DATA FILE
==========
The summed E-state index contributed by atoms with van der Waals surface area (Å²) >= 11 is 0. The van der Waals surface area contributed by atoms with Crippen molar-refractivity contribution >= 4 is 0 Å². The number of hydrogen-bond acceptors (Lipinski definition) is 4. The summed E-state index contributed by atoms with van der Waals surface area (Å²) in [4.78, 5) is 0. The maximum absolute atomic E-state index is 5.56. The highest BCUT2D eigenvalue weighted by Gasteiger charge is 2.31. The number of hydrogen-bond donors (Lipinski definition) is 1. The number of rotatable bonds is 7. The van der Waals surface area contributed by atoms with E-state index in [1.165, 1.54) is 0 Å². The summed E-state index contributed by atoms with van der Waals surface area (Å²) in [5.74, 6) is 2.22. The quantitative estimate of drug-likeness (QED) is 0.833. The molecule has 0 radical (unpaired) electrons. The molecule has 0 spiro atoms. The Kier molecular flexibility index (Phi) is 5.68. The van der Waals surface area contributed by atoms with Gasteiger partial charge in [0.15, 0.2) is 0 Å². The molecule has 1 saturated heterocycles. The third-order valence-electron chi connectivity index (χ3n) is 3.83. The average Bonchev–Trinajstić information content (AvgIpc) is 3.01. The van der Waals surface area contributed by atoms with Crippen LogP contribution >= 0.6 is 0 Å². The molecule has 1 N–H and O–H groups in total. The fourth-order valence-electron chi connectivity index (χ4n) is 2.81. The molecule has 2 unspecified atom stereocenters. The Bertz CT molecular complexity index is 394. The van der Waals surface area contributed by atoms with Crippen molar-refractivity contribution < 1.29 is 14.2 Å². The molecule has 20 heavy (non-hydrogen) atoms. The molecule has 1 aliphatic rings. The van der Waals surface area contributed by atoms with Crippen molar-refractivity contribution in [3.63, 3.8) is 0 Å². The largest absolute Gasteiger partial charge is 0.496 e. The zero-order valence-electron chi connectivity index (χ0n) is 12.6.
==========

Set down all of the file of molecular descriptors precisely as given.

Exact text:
The summed E-state index contributed by atoms with van der Waals surface area (Å²) >= 11 is 0. The van der Waals surface area contributed by atoms with Crippen molar-refractivity contribution >= 4 is 0 Å². The number of hydrogen-bond acceptors (Lipinski definition) is 4. The summed E-state index contributed by atoms with van der Waals surface area (Å²) in [4.78, 5) is 0. The maximum absolute atomic E-state index is 5.56. The highest BCUT2D eigenvalue weighted by Gasteiger charge is 2.31. The number of hydrogen-bond donors (Lipinski definition) is 1. The number of rotatable bonds is 7. The van der Waals surface area contributed by atoms with E-state index in [1.165, 1.54) is 0 Å². The summed E-state index contributed by atoms with van der Waals surface area (Å²) in [5.74, 6) is 2.22. The quantitative estimate of drug-likeness (QED) is 0.833. The molecule has 0 radical (unpaired) electrons. The molecule has 0 spiro atoms. The Kier molecular flexibility index (Phi) is 5.68. The van der Waals surface area contributed by atoms with Gasteiger partial charge in [0.15, 0.2) is 0 Å². The molecule has 1 saturated heterocycles. The third-order valence-electron chi connectivity index (χ3n) is 3.83. The average Bonchev–Trinajstić information content (AvgIpc) is 3.01. The van der Waals surface area contributed by atoms with Crippen LogP contribution >= 0.6 is 0 Å². The molecule has 1 N–H and O–H groups in total. The fourth-order valence-electron chi connectivity index (χ4n) is 2.81. The molecule has 2 unspecified atom stereocenters. The Bertz CT molecular complexity index is 394. The van der Waals surface area contributed by atoms with Crippen molar-refractivity contribution < 1.29 is 14.2 Å². The molecule has 20 heavy (non-hydrogen) atoms. The molecule has 1 aliphatic rings. The van der Waals surface area contributed by atoms with Crippen molar-refractivity contribution in [3.63, 3.8) is 0 Å². The largest absolute Gasteiger partial charge is 0.496 e. The zero-order valence-electron chi connectivity index (χ0n) is 12.6.